We present here two mildly symptomatic COVID-19 positive cases who recently needed to be operated during their stay in our hospital which is a tertiary health care institute. Individual patient consent was obtained for the publication of these reports. Their CSF samples, which were collected during the administration of spinal anesthesia, tested to be negative for viral RT-PCR. The routine parameters of CSF were also normal. We wish to highlight from these cases, that during spinal anesthesia, CSF in mildly symptomatic COVID-19 cases probably does not pose a risk of transmission to the anesthesiologist unlike HIV, HBs Ag viruses.
| Clinical Scenario|| |
The first patient was a healthy 30-year-old primi-gravida, who was diagnosed to be COVID positive at 37 weeks of pregnancy. She was shifted to our COVID care facility from a private hospital after her nasal swab tested positive by reverse transcription polymerase chain reaction (RT-PCR). She had only very mild symptoms of COVID. During her hospital stay, she went into labor on the 5th day of admission. The patient was transported from the ward to a dedicated COVID OT as per COVID protocols of our institution.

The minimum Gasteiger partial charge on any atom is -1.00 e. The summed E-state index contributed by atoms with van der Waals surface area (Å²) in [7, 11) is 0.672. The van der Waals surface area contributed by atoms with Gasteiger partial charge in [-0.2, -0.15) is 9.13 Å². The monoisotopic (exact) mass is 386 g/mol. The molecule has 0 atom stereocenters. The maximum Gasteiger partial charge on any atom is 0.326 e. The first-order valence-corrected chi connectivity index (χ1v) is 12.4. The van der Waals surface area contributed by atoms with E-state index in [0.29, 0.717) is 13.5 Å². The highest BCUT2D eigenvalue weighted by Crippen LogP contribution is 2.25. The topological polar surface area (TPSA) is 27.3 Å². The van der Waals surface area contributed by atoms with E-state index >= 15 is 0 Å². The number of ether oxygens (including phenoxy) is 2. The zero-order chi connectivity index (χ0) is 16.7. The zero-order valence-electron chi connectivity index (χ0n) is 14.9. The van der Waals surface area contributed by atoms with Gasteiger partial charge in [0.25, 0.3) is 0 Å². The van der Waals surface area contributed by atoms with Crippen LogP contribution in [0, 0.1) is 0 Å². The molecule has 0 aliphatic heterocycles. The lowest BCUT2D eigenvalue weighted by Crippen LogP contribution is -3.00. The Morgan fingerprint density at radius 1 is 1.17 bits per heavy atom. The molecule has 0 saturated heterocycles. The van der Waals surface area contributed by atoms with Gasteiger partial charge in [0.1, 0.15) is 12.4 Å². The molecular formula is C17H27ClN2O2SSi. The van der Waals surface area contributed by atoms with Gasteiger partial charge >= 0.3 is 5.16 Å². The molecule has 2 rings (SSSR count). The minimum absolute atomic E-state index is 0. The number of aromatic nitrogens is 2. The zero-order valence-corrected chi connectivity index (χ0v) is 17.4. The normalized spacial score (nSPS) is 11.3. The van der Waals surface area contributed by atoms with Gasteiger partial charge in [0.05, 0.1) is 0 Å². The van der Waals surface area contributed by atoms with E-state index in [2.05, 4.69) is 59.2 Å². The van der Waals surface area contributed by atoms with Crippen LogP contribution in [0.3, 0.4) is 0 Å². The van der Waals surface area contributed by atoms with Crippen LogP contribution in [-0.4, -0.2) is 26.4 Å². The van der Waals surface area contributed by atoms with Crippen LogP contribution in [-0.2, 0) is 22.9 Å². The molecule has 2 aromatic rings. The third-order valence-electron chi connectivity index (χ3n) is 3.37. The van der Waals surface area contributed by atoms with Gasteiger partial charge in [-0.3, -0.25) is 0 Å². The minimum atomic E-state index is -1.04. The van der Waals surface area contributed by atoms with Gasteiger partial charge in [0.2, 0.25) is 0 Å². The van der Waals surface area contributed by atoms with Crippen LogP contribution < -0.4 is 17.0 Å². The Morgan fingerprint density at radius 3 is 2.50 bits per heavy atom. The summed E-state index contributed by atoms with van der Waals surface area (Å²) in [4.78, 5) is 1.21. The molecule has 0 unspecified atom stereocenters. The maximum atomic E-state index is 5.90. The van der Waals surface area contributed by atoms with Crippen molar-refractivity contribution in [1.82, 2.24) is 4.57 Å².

Though the instructions were given through telephone, a proper pre-anesthetic checkup was done in the OT itself. Considering previously published case reports,, subarachnoid block was planned to decrease the chances of aerosol generation which may occur during general anesthesia and patient was well counseled for subarachnoid block. Just before administration of anesthesia, a sample of CSF was collected in a sterile container and the specimen was sent immediately for examination by RT-PCR method [Figure 1]. We used a 26G spinal needle to decrease the possibility of post-dural puncture headache, though we knew that the chances of missing out spinal block in a single prick were more due to wearing of the level 3 personal protection kit. The course of surgery was uneventful with no increased need for vasopressors. The nasopharyngeal swab of the newborn was also sent for RT-PCR test to rule out transmission to the newborn. Post-operatively, the RT-PCR report came out to be negative for the patient's CSF as well as in the newborn.